Monday, December 3, 2007

Know Your Mayors: James Duane



As a former mayor of New York City runs for the White House -- and our current one clumsily flirts with the possibility -- we think its time to familiarize ourselves with other men who've held the job, from the ultra-powerful to the political puppets, the most effective to the most useless.

Manhattan officially had 44 men prior to James Duane filling the seat of city mayor. So why do I consider Duane New York City's official first mayor? Although America declared its independence from Britian in 1776, Britian did not declare its independence from New York City until 1783, when they were driven out at the end of the Revolutionary War. British appointed mayor David Matthews governed Manhattan throughout their entire seizure of the island until he and other Loyalists fled to Canada. (Yes, New York once had a mayor named Dave Matthews)

So I guess Duane is the first American New York mayor. However, it should be noted that he is not New York's first elected mayor. And in fact, had Duane had his druthers, America might not have really enjoyed its newly won freedom in the ways that we do today.

Duane was very much a revolutionary in the traditional sense, and a proud New Yorker. Orphaned at a young age, young Duane became the charge of Robert Livingston, prominent lawyer in a socially important New York family. Duane married Robert's daughter Maria and would grow up alongside Robert Jr., one of five who helped drafted the Declaration of Independence. No surprise through tenacity and de facto family influence he became New York state attorney general at age 34.

Duane was also part of New York's delegation to the Congressional Congress in 1774, alongside John Jay and another Livingston, Philip, a signer of the Declaration. Phillip, by the way, was Robert Sr.'s cousin. And you thought the Astor family tree was convoluted; in fact, some Astors even trace their roots into the Livingston clan! (So do the Bush family and Eleanor Roosevelt, incidentally.)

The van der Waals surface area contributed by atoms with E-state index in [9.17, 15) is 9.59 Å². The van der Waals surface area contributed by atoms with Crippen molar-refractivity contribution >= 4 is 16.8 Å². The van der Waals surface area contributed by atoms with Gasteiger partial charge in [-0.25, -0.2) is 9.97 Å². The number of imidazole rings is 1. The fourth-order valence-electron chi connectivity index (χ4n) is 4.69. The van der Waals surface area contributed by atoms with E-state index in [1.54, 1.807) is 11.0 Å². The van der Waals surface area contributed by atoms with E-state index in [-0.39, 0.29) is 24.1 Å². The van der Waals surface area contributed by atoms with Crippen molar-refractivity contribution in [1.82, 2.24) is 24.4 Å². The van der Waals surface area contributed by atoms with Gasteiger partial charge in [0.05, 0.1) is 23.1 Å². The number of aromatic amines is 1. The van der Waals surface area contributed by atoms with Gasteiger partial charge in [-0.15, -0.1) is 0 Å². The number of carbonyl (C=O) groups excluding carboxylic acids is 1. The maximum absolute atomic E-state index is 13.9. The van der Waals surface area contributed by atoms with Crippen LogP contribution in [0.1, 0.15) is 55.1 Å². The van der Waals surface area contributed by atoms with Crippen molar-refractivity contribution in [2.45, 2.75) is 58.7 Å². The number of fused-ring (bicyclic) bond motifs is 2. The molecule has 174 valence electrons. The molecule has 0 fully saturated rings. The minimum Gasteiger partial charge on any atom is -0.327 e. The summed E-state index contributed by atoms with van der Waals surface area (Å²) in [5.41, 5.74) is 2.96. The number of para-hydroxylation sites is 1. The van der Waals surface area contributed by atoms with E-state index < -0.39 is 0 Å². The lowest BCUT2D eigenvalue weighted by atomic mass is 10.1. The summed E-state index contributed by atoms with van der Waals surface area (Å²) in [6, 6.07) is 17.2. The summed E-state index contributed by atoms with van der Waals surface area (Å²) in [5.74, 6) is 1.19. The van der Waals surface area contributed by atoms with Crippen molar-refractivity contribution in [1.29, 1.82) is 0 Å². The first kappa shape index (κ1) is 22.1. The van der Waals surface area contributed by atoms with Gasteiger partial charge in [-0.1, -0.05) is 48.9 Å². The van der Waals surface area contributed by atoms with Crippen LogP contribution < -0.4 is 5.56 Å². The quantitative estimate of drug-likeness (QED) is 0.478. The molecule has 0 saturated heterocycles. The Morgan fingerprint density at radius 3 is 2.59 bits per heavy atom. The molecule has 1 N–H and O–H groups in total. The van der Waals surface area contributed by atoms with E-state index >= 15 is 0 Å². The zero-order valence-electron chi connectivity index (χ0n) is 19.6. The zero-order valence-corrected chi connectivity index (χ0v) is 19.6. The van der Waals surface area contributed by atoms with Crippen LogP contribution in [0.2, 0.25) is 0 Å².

Duane sided with James Galloway's notion of appeasement with the British, not favoring a seperation for England. Regardless, he would be a member of Congress all the way through the end of the war and on behalf of New York would even be a signer of the Articles of Confederation, precursor to the Constitution.

During the British occupation of Manhattan, Duane lived on Livingston Manor, a vast estate which today includes modern-day Livingston, New York. With Manhattan free of British, in 1784 Duane was appointed as mayor and moved his family to a farm right outside the city -- a farm that would become Gramercy Park thirty years after his death.

Duane oversaw a massive shift in Manhattan's well-being; while the evacuation of the British and their sympathizers left a serious econonic vacuum, the city also became a symbol of new American freedoms. In fact Duane would be largely overshadowed as the temporary seat of the federal government, under the Articles, met in downtown New York. He was however part of the committee in determining disputed land claims between the state and Connecticut. By the end of administraion, he was governing over a city of 25,000 citizens.

After five one-year terms, the job of mayor went to Richard Varick. Duane went on to an equally prestigious job -- the first appointed judge to the US Circuit Court in New York, one of the nation's first federal judges.

Indirectly, Duane affects New Yorkers everyday in the form the omnipresent Duane Reade pharmacies:




Duane Reade names its pharmacy chain after their flagship store located between Duane Street and Reade Street in downtown Manhattan. Duane Street was named after the former mayor in 1794.

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